Coalition governments are so unusual in Britain that Queen Elizabeth, who has known 12 prime ministers since she became sovereign in 1952, has never reigned over a multi-party government until now.
Her appearance at Tuesday’s grandiose State Opening of Parliament showed that whatever the shifts in the political sands, certain British rituals never change.
In accordance with tradition, it fell to the 84-year-old monarch to launch the legislative programme of the new government, an alliance of Conservatives and Liberal Democrats who took office this month after an inconclusive election.
The queen arrived by horse-drawn carriage, to the delight of tourists enjoying a sunny day, and walked through the neo-Gothic Houses of Parliament in procession with officials bearing titles such as “Gold Stick in Waiting” and “The Master of the Horse”.
Once seated on her gilded throne in the upper House of Lords chamber, the queen dispatched another official, the Yeoman Usher, to summon members of the lower House of Commons.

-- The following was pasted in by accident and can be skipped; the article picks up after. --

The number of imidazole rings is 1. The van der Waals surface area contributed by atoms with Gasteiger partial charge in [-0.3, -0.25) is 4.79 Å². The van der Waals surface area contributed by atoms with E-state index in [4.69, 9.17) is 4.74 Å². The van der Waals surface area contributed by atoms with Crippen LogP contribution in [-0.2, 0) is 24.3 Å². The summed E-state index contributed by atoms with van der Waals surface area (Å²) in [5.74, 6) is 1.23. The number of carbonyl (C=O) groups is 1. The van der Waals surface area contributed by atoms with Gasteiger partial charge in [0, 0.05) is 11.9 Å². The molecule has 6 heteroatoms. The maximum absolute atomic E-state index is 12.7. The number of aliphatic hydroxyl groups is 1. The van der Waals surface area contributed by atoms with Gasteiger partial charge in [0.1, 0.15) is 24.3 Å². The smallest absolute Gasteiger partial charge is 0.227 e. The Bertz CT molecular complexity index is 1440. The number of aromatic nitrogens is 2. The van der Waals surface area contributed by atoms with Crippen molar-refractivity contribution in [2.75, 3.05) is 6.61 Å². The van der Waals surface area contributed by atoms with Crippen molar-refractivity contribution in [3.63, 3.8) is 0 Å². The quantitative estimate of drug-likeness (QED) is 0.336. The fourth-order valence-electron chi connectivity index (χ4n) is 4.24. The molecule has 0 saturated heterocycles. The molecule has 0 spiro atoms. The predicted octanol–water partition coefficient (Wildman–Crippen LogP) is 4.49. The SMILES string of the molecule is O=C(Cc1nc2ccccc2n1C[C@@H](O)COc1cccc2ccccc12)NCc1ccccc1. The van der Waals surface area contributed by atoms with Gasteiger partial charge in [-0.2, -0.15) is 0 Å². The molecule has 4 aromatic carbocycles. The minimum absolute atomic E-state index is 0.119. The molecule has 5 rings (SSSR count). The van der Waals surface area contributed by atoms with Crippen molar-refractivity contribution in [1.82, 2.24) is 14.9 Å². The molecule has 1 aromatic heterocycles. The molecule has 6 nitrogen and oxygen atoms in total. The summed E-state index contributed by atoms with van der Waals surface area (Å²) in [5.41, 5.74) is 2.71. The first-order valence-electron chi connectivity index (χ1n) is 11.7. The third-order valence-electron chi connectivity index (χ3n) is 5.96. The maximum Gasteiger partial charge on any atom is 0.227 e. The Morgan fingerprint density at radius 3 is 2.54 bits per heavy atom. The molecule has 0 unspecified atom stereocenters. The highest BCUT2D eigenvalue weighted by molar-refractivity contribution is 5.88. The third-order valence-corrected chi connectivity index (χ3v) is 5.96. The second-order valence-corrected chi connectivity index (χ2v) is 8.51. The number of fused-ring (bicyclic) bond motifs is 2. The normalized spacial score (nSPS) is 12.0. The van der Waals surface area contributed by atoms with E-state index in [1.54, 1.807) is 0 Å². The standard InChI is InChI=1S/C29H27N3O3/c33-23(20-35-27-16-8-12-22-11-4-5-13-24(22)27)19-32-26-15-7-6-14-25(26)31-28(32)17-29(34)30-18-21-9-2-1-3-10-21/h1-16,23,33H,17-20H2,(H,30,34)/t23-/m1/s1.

The official who normally performs this duty is Black Rod, but he was unwell and so his deputy stood in for him.
In one of the quirkiest traditions, the door to the Commons was slammed in the Yeoman Usher’s face to symbolise the chamber’s independence from the monarch. He was let in only after knocking three times using an ornate rod.
Then some of the members of the Commons including David Cameron, the Conservative prime minister, and his Liberal Democrat deputy Nick Clegg, made their way to the Lords.
MEN IN WIGS
It was the queen’s 56th state opening, and she appeared unruffled by the novelty of addressing a prime minister and deputy prime minister from different parties.
That may have been because, as custom requires, they stood at the very back of the packed House of Lords chamber during the queen’s speech, mere men in suits who paled in comparison with a dazzling line-up of figures in elaborate ceremonial attire.
In the prime seats were dozens of members of the Lords, resplendent in their red robes with ermine collars.
Among them was Margaret Thatcher, the former Conservative prime minister who shook up Britain in the 1980s with her radical free-market agenda. She is now a baroness and retired from political life.
Others gathered in the gilded chamber included ladies in long gowns and diamond tiaras, “law lords” in black robes and grey wigs, foreign ambassadors in their traditional national dress and members of the royal household in red and gold.
Watching from the wooden galleries above were guests ranging from Samantha Cameron, the prime minister’s wife, to a newspaper vendor, a woman who has tended a nearby kiosk for the last 40 years.
(Editing by Ralph Boulton)